This is a guest post by Antoine S. Johnson, Ph.D. Candidate, UCSF History of Health Sciences.
The 2020 police killings of Breonna Taylor and George Floyd facilitated important dialogue about racism being a public health issue. It also led to myriad student demands at college campuses throughout the nation, including at UCSF. Students demanded course curriculum addressing racism in science and medicine, with the hopes that such information and classes would be integrated in their field. One of the results were Grad 202: Racism in Science, which was taught in the Fall 2020 quarter by Dr. Aimee Medeiros and me. Almost 200 students enrolled in the course, causing us to create two sections. As a Ph.D. candidate in UCSF’s History of Health Sciences program, this was an invaluable experience that allowed me to build community with several students in the class who are now working on an article on the importance of such classes in science programs.
Demand remained high after the class, culminating in mini courses, including this one, that would continue such conversations and answer student requests. Grad 219: The Black Experience in American Medicine, examines ways Black people have not only been the victims of medical racism, but also how they contributed to the creation and expansion of medicine and science; how they have operated in their respected fields; and the harm caused by biological deterministic arguments of so-called racial differences. Although only three weeks long, students will leave this class with an understanding of the medical community’s relationship with African Americans from the antebellum period to the present. From an analytical perspective, this class will foster honest and open conversations about the assigned material. Additionally, students will have the opportunity to share their thoughts on any conversation, reading, video, or observation through weekly blog posts that will be published here, on the UCSF Archives & Special Collection, Brought to Light blog. These are not polished submissions but are rather their takeaways on things that stood out to them. In doing so, they will be able to offer one another constructive feedback by commenting on each other’s posts to continue pertinent conversations.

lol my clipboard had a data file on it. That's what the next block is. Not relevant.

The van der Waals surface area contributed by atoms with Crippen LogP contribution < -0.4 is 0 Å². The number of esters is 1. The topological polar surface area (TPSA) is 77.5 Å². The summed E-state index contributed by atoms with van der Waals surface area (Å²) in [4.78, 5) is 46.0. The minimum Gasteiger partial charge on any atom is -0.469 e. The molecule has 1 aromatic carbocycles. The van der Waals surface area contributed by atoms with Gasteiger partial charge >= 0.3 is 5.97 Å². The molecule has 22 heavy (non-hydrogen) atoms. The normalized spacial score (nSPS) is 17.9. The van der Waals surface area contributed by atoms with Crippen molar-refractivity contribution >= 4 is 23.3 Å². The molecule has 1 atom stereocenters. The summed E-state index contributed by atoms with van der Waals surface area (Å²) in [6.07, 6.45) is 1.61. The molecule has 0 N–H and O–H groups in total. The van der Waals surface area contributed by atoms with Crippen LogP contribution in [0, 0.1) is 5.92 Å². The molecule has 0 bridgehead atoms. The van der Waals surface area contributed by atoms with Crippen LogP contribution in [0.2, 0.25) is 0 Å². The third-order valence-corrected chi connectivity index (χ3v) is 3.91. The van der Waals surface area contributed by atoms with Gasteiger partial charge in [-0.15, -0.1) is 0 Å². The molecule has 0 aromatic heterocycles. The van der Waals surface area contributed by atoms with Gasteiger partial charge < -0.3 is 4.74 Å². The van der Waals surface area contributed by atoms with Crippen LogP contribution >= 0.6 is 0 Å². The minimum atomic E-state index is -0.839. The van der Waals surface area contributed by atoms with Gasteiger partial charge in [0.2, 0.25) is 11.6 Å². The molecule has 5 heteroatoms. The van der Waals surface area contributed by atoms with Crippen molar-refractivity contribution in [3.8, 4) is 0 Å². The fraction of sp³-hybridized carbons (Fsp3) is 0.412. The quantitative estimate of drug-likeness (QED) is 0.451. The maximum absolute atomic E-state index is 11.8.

Thank you, and welcome to Grad 219 Course: The Black Experience in American Medicine.